The Words That Maketh Murder


It seems rare that an album would inspire the listener to spend time, during the less compelling tracks, idly Googling contextual information about World War I trench warfare and the 1915 Gallipoli campaign, in which thousands upon thousands of men died over a months-long, epically failed invasion of a few square miles of Ottoman peninsula. Rare outside of heavy-metal albums, anyway. But here you have it: Polly Jean Harvey’s latest LP does precisely that, and I fully intend to bore someone, sometime, with every last grim thing I just learned about death, dysentery, great black clouds of flies that never let you sleep, and soldiers breaking their teeth on old biscuits. Try and track down how such an album came to be, and it begins to look like Harvey—an alternately primal and poetic British songwriter—might have spent a few months thinking about the same things as Britain’s actual poet laureate, Carol Ann Duffy. In the spring of 2009, Duffy gave the public a poem called “Last Post,” commemorating the deaths of the nation’s last few surviving World War I veterans, which borrows a few well-known lines from the soldier-poet Wilfred Owen. Around the same time, on the back half of an album she’d made with longtime collaborator John Parish, Harvey was singing about being a soldier, then echoing a line of World War II poetry from W. H. Auden. (“We must love one another or die,” he wrote—though she sings, ominously, “or accept the consequences.”) Duffy went on to ask her peers for more poetry about modern war, in Iraq and Afghanistan. Harvey went on to wonder why, if there could be more than a century’s worth of “war poets,” there mightn’t be a war songwriter.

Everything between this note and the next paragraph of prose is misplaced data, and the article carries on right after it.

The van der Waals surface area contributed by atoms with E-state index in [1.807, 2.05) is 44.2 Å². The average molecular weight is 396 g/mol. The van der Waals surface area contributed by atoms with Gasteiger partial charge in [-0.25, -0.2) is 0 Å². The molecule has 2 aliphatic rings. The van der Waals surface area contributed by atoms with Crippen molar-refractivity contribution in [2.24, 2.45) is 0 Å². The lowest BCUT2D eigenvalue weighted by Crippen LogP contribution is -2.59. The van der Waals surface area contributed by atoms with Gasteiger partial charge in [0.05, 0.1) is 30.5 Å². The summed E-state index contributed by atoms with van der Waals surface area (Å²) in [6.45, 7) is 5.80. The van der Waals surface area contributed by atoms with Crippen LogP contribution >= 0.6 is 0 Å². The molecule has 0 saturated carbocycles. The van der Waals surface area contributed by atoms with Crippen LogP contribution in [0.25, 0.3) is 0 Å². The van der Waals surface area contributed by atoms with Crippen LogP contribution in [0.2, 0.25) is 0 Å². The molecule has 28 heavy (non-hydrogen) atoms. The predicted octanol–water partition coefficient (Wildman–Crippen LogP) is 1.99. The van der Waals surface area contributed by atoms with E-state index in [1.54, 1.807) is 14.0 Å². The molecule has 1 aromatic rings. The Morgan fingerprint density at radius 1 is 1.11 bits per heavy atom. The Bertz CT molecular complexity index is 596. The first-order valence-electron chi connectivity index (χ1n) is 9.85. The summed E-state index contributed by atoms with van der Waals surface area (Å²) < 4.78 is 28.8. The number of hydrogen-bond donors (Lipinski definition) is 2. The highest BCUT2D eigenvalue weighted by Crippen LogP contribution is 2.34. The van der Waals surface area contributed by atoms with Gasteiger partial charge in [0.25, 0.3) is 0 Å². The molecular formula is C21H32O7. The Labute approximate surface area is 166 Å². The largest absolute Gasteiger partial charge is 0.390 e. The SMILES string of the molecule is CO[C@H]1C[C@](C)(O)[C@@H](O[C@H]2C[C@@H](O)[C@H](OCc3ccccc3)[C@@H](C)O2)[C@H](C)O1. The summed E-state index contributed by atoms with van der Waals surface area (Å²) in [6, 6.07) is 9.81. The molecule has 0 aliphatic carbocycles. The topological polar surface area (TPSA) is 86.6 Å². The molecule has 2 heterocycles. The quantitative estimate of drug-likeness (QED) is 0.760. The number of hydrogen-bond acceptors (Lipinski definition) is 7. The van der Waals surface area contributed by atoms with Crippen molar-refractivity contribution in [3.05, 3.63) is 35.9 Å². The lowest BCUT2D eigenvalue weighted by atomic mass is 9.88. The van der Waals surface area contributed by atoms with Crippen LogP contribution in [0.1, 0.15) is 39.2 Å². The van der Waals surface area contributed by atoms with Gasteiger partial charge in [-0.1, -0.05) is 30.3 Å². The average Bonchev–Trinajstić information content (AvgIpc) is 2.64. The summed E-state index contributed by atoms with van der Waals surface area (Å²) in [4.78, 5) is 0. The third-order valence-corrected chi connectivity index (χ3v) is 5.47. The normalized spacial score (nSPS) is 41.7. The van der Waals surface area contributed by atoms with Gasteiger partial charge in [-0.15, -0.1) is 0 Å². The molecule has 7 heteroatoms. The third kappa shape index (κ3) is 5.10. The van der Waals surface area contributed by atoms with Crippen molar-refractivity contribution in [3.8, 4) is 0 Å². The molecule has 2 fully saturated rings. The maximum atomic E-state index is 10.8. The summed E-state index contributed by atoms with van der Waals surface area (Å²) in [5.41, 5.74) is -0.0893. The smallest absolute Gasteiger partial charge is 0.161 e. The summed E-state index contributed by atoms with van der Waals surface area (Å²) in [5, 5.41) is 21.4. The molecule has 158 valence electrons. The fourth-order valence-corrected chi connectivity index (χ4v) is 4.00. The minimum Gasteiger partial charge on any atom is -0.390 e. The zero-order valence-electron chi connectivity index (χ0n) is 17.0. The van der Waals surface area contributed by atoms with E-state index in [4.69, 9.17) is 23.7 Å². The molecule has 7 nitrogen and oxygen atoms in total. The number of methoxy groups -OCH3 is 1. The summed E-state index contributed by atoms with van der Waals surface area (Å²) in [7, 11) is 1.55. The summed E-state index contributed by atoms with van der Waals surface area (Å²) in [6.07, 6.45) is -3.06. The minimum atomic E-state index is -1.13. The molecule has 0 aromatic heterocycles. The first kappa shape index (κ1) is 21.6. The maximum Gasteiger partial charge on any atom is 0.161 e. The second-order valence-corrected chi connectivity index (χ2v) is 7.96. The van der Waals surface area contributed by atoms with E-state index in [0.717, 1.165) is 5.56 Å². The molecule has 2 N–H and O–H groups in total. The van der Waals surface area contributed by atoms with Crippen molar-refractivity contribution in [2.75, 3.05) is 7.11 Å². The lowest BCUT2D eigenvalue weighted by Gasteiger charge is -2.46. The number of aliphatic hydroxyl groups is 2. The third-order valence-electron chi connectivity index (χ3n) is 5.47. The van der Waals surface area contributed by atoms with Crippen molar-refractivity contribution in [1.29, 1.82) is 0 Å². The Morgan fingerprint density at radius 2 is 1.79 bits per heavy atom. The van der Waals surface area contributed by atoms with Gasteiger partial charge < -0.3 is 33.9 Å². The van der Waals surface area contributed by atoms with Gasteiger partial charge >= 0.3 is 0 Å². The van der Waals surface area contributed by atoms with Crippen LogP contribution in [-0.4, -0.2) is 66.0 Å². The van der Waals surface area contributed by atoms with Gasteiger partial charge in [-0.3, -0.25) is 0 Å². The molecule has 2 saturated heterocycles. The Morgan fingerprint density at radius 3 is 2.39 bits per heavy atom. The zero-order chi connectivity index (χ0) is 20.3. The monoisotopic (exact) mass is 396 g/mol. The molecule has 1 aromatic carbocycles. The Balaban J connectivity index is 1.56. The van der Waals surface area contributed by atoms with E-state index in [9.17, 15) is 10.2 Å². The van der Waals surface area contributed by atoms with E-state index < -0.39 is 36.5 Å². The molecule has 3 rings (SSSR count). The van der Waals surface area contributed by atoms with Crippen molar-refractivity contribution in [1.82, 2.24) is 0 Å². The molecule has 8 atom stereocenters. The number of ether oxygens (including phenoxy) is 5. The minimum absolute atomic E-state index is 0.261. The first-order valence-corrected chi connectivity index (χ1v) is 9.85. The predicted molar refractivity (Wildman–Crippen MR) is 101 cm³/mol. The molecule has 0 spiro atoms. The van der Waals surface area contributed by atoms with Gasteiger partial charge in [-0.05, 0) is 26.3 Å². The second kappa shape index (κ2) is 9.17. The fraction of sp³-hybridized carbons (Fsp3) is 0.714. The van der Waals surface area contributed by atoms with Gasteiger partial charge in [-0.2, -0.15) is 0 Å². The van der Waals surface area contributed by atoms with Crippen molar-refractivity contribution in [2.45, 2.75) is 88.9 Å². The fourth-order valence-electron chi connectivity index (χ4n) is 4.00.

more from Nitsuh Abebe at New York Magazine here.